Understandably, the notion of unregulated power given to those who control the means of transmitting information didn’t sit well. So in the 1930’s, Congress enacted legislation that effectively limited the ability of what was then known as “Ma Bell” to abuse its monopolistic position in telephony. That President Roosevelt had a prescient understanding of a system that needed to change is fascinating. Up to that point, legislation had only regulated radio. But “Electronic Communications” was a bigger and future-facing need. The Communications Act of 1934 states:

“For the purpose of regulating interstate and foreign commerce in communication by wire and radio so as to make available, so far as possible, to all the people of the United States a rapid, efficient, nationwide, and worldwide wire and radio communication service with adequate facilities at reasonable charges.”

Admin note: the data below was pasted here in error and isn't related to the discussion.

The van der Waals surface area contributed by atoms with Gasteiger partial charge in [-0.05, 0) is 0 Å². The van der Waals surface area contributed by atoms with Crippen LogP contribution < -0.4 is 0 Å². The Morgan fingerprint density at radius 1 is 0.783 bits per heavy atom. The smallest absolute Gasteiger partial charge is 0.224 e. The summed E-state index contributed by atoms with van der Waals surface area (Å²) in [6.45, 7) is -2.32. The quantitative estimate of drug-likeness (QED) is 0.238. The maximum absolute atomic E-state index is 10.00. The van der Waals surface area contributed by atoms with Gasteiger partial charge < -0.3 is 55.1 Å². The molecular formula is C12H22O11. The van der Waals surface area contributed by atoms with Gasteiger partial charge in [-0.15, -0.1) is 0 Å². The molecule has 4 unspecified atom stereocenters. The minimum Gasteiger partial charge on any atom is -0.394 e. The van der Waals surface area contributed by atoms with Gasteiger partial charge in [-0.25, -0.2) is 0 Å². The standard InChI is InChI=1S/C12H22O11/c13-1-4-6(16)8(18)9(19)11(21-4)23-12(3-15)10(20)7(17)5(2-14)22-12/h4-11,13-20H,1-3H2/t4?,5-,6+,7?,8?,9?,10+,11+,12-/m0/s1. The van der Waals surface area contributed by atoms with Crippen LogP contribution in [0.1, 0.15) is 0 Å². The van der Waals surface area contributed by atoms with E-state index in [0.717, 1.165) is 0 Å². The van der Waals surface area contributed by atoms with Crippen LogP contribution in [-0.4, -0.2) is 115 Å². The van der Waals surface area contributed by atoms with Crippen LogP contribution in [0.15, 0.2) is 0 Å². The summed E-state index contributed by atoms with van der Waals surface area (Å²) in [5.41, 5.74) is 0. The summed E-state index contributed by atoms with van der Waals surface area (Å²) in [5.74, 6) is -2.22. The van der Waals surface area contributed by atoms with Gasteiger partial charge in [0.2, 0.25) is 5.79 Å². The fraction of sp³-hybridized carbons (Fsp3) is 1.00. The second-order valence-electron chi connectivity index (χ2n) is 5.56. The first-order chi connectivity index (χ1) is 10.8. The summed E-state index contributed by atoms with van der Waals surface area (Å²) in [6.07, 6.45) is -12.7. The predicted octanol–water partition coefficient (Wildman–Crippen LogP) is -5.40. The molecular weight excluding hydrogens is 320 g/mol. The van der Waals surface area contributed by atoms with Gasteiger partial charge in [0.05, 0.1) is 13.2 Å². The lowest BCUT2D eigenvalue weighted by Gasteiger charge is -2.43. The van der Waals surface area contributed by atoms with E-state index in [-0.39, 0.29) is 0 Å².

An easier way of understanding the issue might be to look at the heart of the debate, the notion of a Common Carrier:

“A common carrier offers its services to the general public under license or authority provided by a regulatory body. The regulatory body has usually been granted “ministerial authority” by the legislation that created it. The regulatory body may create, interpret, and enforce its regulations upon the common carrier (subject to judicial review) with independence and finality, as long as it acts within the bounds of the enabling legislation… A common carrier holds itself out to provide service to the general public without discrimination (to meet the needs of the regulator’s quasi judicial role of impartiality toward the public’s interest) for the “public convenience and necessity.”… Public airlines, railroads, bus lines, taxicab companies, phone companies, internet service providers, cruise ships, motor carriers (i.e., canal operating companies, trucking companies), and other freight companies generally operate as common carriers.”